The Symptoms Of Periodontal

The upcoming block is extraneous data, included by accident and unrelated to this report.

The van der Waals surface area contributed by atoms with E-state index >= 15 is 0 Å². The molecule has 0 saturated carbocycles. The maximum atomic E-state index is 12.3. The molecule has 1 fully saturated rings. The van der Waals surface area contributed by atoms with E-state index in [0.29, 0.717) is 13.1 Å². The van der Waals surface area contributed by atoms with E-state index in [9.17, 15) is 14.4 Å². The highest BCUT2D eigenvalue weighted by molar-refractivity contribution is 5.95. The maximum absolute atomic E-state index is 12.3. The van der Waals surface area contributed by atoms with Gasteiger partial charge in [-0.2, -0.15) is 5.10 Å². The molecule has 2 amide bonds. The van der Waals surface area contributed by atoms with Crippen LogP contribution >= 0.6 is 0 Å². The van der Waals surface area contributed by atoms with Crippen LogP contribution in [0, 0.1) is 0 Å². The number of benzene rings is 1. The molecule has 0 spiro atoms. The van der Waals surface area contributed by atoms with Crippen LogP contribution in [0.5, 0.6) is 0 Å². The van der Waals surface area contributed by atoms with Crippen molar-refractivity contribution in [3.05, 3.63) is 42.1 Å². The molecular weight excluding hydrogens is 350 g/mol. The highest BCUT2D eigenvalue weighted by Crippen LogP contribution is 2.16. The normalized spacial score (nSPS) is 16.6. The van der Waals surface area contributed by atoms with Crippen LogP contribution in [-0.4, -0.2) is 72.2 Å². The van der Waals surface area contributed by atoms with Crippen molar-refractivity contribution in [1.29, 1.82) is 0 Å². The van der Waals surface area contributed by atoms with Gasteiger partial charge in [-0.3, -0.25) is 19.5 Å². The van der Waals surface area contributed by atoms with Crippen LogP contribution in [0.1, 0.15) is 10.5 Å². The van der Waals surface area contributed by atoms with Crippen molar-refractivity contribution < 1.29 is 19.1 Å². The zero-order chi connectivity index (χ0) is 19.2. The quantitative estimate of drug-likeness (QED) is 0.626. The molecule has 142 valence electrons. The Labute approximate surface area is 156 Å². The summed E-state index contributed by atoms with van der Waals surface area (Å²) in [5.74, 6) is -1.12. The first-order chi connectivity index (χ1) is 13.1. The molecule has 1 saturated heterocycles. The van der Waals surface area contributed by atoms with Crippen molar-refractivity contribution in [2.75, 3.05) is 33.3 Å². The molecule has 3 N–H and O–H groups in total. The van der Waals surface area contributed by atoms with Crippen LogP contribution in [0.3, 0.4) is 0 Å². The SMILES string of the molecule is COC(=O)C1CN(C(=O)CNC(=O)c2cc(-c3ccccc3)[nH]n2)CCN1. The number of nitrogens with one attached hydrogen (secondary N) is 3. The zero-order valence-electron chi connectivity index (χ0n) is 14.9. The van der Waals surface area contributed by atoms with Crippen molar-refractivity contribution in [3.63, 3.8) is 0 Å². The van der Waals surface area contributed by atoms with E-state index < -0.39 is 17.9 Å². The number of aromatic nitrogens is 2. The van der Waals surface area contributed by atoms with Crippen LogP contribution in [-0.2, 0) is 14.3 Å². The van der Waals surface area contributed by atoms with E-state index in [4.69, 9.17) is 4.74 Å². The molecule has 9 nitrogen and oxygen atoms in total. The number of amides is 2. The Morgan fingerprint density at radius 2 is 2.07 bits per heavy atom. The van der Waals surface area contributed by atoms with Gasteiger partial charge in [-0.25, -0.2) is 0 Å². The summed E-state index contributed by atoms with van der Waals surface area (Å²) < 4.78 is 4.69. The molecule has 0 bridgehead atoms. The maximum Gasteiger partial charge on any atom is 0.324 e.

Health Although it sounds sinister, periodontal disease is really just the scientific name for gum disease. But make no mistake about it, gum disease is sinister and it can lead to tissue loss, teeth falling out, and even infections within the heart itself. Unfortunately, most people do not take their gums’ health seriously. This is somewhat odd because people know to brush and floss their teeth every day-in order to prevent tooth loss-but that is precisely what happens in the later stages of periodontal disease. But, if you spot the symptoms of periodontal disease early enough, it is possible to reverse the condition and restore your gums to perfect health. Early Stages of Periodontal Disease Before proceeding, it is important to understand that periodontal disease is not a single condition. There are in fact several kinds of periodontal disease, including: gingivitis, aggressive periodontitis, chronic periodontitis, periodontitis as a manifestation of systematic diseases, and even necrotizing periodontitis. With the sole exception of periodontitis as a manifestation of systematic diseases, the first type of periodontal disease to appear is gingivitis. Gingivitis and all forms of periodontal disease occur because of harmful bacteria living inside your mouth. No matter how much you brush your teeth or floss, those bacteria are continually present within the mouth. It is those very bacteria that help form that slick film you feel on your teeth when you awake each morning. That film is what dentists call plaque. If not removed, plaque hardens and becomes tartar. The presence of this tartar will almost certainly mean that gingivitis is soon to follow. That is because the harmful bacteria reproduce in far greater numbers behind plaque. Those bacteria generate the toxins responsible for gingivitis. Truthfully, perhaps the biggest reason why so few people take periodontal diseases like gingivitis seriously is because the symptoms of the condition are almost completely painless. Because of the toxins, the gums will become inflamed or swollen. They may, or may not be, sensitive to touch but will almost certainly be redder than usual. When brushing, one may notice some blood coming from the gum line. Again, this will not necessarily be painful but it should serve as a warning sign of bigger troubles yet to come. Advanced Stages of Periodontal Disease If the tartar is not removed with a good cleaning from your dentist, the periodontal disease will continue to worsen until it eventually spreads below the gum line. At this point, the condition is known as periodontitis. Now there are indeed different types of periodontitis, but the most common form is chronic periodontitis. With chronic periodontitis, the bacteria have spread to the tissue surrounding the teeth itself. This will cause swelling or inflammation and the gums will be more sensitive to the touch in this advanced form of periodontal disease. Eventually, the toxins produced by the bacteria will begin to literally dissolve the gum tissue surrounding the tooth. This will lead to the formation of pockets in between the tooth and gums. These pockets are actually better breeding grounds for bacteria than was the tartar. Basically, the disease and its consequences speed up once pockets form. Tissue loss will continue for the gums once pockets form but the toxins will also begin to dissolve the supporting bone. In time, the resulting tissue and bone loss will cause the teeth themselves to loosen. At this point, if the pockets and bacteria are not eliminated, tooth loss is inevitable. In fact, it may even be too late at this point but periodontists do have procedures that may be able to reattach the gums to the tooth. However, the loss of the teeth is not where the effects of periodontal disease end. If tooth loss does in fact occur, the truly horrific symptoms of periodontal disease will begin to manifest. Having already dissolved the gums and bone surrounding the teeth, the bacteria and resulting toxins will then spread to the jawbone. Plus, as the colony of bacteria grow, they will ultimately spread to the blood stream. In time, the bacteria may come to settle within the heart itself and cause the onset of infective endocarditis. This will eventually lead to the formation of clots that will break off and flow throughout the body to other organs leading to further health complications. It may be a little hard to believe that simple gum disease could wind up causing problems within the heart and beyond-but it is very true! Coronary artery disease kills millions and is a prime concern for health professionals and the public. But, people with periodontal disease are actually twice as likely to develop coronary artery disease. In addition, any existing heart conditions are almost always made worse when periodontal diseases enter the picture. As you can see, there is a long progression from the formation of plaque to the point at which bacteria from the mouth begin migrating to other parts of the body and causing larger health concerns. Treatment options may indeed be available at nearly every point along the way, but some damage simply cannot be repaired. And, unlike the flu or some other similar illness, periodontal diseases will not simply disappear. Even before any symptoms of gum disease are evident, it is important to adjust your oral hygiene so that the bacteria never have a chance to cause any periodontal disease. In addition to brushing and flossing, it is wise to use a mouthwash that kills bacteria without drying your mouth out. Saliva provides the body with a natural defense against the harmful bacteria in the mouth. Therefore, avoid mouthwashes that use harsh chemicals or alcohol as they will dry out the mouth and leave it vulnerable. Mouthwashes made from all natural ingredients are therefore recommended, along with good oral hygiene, as a means of preventing periodontal disease symptoms from ever appearing. About the Author: 相关的主题文章: